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The Daily Wildcat

The Daily Wildcat

 

Deconstructing the mosque at ground zero

The Cordoba House/Park51 project, also known as the Muslim Monument of Doom, managed to clear a hurdle on Aug. 3, when the New York City Landmarks Commission voted against making an old Burlington Coat Factory building a landmark. The vote gave developers the ability to demolish the building to make room for a 13-story mosque and Islamic cultural center two blocks from ground zero. The opposition to the project would have you believe that its 13 stories are meant to be the Islamic headquarters of terror and evil.

Sarah Palin called the project an “” intolerable mistake on hallowed ground”” in a note on her Facebook. “”This is not an issue of religious tolerance but of common moral sense,”” Palin wrote in response to remarks by New York City Mayor Michael Bloomberg. “”To build a mosque at Ground Zero is a stab in the heart of the families of the innocent victims of those horrific attacks.””

The Anti-Defamation League released a similar statement. It claimed that while the bigoted criticisms of the project were wrong, ultimately the situation is “”not a question of rights, but a question of what is right. In our judgment, building an Islamic Center in the shadow of the World Trade Center will cause some victims more pain — unnecessarily — and that is not right.””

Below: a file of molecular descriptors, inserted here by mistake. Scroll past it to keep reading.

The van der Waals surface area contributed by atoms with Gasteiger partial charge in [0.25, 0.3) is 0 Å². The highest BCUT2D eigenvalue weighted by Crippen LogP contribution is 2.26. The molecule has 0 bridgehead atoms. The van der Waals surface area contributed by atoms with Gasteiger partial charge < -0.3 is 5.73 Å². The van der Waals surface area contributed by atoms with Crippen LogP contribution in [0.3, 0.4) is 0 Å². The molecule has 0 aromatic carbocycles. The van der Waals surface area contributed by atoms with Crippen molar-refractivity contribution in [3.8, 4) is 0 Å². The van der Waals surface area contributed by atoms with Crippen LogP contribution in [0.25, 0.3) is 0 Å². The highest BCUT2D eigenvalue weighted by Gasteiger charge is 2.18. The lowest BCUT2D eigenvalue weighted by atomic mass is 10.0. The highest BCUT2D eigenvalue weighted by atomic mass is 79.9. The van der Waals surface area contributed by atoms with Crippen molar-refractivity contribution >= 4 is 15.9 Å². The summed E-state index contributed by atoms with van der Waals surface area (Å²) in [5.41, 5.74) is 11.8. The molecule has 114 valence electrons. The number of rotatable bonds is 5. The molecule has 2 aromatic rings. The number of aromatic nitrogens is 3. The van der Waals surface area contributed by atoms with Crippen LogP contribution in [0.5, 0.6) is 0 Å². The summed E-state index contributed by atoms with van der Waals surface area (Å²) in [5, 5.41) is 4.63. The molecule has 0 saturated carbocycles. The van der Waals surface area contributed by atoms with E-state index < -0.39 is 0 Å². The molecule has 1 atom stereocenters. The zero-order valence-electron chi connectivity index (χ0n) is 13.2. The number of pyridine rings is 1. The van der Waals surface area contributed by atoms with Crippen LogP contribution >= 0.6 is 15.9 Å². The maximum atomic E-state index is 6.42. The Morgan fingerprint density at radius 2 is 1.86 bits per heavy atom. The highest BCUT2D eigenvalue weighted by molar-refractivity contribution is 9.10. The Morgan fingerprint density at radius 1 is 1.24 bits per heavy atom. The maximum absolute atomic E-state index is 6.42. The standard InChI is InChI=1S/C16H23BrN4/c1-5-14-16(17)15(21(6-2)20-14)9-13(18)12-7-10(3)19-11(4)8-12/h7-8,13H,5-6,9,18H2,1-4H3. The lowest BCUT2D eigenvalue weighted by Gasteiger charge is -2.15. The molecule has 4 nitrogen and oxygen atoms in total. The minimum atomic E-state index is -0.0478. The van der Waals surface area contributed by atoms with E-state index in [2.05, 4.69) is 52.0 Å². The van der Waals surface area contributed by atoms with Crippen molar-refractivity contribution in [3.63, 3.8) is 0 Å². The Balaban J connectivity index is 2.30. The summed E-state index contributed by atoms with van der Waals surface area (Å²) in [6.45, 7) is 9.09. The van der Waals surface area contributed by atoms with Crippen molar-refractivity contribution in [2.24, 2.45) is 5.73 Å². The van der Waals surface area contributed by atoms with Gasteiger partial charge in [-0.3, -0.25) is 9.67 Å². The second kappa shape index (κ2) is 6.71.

And yet, my “”common moral sense”” tells me that siding with bigots just makes you a bigot.

The Cordoba House/Park51 project is not a giant clubhouse for terrorists, but the opposition’s entire argument insists on equating the project builders with the 9/11 attackers. This is inherently religiously intolerant, and the Anti-Defamation League’s decision to stand against the mosque is a validation of that intolerance.

Fanaticism does not revolve around any specific god, nor can it represent an entire religion. The attack on 9/11 was not a representation of Islam. The fact that we behave as though it was, and insist that building a mosque two blocks from ground zero is a “”stab in the heart”” cannot be called anything except intolerant, bigoted and lacking in “”common moral sense.”” It’s a rejection of an entire culture based on the misguided, extremist views of a minority. It’s the manipulation of tragedy and prejudice to garner political support. And it’s terribly ironic that critics are furthering the 9/11 terrorists’ agenda by unraveling American principles.

— Kristina Bui is a journalism

sophomore. She can be reached at

letters@wildcat.arizona.edu

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